If you’ve read this blog post or have been following along on social media for the past four weeks, you know I’ve been interning at a photo studio. For four weeks I got to shadow a professional portrait photographer – I got to follow along & assist during photo shoots, I learned how they do the editing there & I learned a lot about the bond between psychology & photography, among some other things. During these four weeks, I also had the opportunity to borrow the studio for an hour one day when it wasn’t so busy you ran around like a headless chicken. So I thought I should share some of the results with you here.
As you probably have guessed by now, I love photography – it’s my passion & it’s my safe place. I love shooting everything & anything & if there’s a photo opportunity I will most likely take it without a question or second thought. You know how musicians say they love music because it tells a story? Or how a writer talks about escaping into their own world while writing? That’s how I feel about photography. The fact that you can create a feeling, a message, a story with just you & a camera in your hand. I could probably go on for hours about this but I feel like I got a little off track here.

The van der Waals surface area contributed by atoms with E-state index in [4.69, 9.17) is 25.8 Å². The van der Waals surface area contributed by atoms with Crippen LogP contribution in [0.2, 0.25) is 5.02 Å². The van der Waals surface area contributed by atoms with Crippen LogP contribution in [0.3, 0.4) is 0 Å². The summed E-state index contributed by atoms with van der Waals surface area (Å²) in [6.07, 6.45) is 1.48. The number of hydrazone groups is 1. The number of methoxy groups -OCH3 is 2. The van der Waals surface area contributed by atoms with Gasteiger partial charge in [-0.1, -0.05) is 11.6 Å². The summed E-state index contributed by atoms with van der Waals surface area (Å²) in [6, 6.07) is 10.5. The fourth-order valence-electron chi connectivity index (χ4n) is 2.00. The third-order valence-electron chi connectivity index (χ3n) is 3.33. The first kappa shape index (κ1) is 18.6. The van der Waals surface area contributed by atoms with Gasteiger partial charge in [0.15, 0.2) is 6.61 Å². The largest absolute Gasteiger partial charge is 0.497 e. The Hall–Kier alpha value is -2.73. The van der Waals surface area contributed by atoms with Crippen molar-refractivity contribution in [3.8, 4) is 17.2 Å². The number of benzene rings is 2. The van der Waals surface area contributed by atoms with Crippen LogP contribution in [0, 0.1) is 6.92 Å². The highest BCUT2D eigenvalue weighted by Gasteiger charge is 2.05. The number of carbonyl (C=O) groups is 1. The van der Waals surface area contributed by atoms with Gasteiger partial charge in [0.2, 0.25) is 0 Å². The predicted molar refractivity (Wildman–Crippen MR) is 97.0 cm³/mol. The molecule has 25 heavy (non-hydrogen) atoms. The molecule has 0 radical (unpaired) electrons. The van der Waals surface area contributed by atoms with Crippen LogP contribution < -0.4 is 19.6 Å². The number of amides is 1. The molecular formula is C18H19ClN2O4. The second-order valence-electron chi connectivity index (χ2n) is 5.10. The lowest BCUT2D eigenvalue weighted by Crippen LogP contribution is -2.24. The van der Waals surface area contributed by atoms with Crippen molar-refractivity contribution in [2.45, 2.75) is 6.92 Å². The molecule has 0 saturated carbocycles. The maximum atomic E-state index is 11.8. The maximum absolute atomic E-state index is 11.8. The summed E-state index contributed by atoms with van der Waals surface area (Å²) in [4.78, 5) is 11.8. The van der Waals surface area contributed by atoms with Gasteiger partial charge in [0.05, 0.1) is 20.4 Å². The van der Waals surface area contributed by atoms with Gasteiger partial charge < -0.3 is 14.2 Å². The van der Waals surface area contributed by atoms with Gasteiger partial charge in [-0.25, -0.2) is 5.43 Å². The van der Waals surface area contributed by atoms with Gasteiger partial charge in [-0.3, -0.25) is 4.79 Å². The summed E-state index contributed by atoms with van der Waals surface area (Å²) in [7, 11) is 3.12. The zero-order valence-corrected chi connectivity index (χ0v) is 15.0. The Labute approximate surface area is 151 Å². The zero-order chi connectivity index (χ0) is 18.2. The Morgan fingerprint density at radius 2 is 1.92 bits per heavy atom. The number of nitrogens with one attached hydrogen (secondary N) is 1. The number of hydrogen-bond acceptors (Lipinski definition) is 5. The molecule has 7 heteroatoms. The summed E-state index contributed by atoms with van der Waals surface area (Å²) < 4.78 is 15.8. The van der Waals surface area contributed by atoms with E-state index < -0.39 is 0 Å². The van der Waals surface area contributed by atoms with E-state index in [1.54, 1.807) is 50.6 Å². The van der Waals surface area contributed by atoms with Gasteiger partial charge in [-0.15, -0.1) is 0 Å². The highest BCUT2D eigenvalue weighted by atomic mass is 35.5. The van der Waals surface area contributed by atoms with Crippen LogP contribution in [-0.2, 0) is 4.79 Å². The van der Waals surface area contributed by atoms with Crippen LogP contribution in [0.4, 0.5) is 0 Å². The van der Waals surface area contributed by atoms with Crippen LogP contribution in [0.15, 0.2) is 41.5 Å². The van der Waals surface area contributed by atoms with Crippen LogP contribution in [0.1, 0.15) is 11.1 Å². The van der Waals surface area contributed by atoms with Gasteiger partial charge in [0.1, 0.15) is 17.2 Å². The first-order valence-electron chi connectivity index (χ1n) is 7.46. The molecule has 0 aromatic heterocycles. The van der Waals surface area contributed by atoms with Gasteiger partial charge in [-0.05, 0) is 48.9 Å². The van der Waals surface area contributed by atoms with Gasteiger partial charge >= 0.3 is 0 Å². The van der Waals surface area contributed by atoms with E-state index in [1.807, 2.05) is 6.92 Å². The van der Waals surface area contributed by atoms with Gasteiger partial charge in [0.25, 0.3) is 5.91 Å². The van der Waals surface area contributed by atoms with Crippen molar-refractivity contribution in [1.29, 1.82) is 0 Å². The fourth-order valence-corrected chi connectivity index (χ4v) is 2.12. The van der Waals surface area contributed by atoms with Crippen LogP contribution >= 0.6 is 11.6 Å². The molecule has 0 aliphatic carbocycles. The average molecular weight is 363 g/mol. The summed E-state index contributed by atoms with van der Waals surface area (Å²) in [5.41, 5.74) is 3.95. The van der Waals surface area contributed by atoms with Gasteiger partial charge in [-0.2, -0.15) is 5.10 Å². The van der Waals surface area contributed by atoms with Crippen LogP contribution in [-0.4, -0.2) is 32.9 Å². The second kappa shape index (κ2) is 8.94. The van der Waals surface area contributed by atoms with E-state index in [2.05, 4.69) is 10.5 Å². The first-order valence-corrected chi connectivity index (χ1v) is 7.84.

What I wanted to say is that up until now I’ve mostly been comfortable photographing nature, animals, interior etc. If I’ve shot for another purpose than my own enjoyment, I’ve avoided shooting people because – you guessed it – it’s out of my comfort zone. So when the opportunity to have an internship with a portrait photographer came up, I grabbed it.
Not gonna lie, I was quite terrified the first day because as I said, shooting people is not my strongest card (is that how you say it?). I kept reminding myself that people always say that you should go out of your comfort zone as often as possible. & also quite frankly, how am I meant to become a better photographer if I didn’t take this chance? Isn’t the point of photography that you never become fully learned & that it always changes?
“Progress is impossible without change, and those who cannot change their minds cannot change anything.” – George Bernard Shaw
You know how people always emphasise the importance of light when it comes to photography. Yeah, I already knew that but being at the photo studio I learned just how important it is & also how hard it can be to get right. The photos in this post are the ones that I’m most happy with – some I’m actually really proud of & give myself a clap on the shoulder for. Though I want to point out, I’m my own worst critique so my message to myself is: Don’t focus on the small details (that probably only you notice) about the photographs you want to change afterwards, instead focus on the fact that you went out of your comfort zone & were happy with what you gained.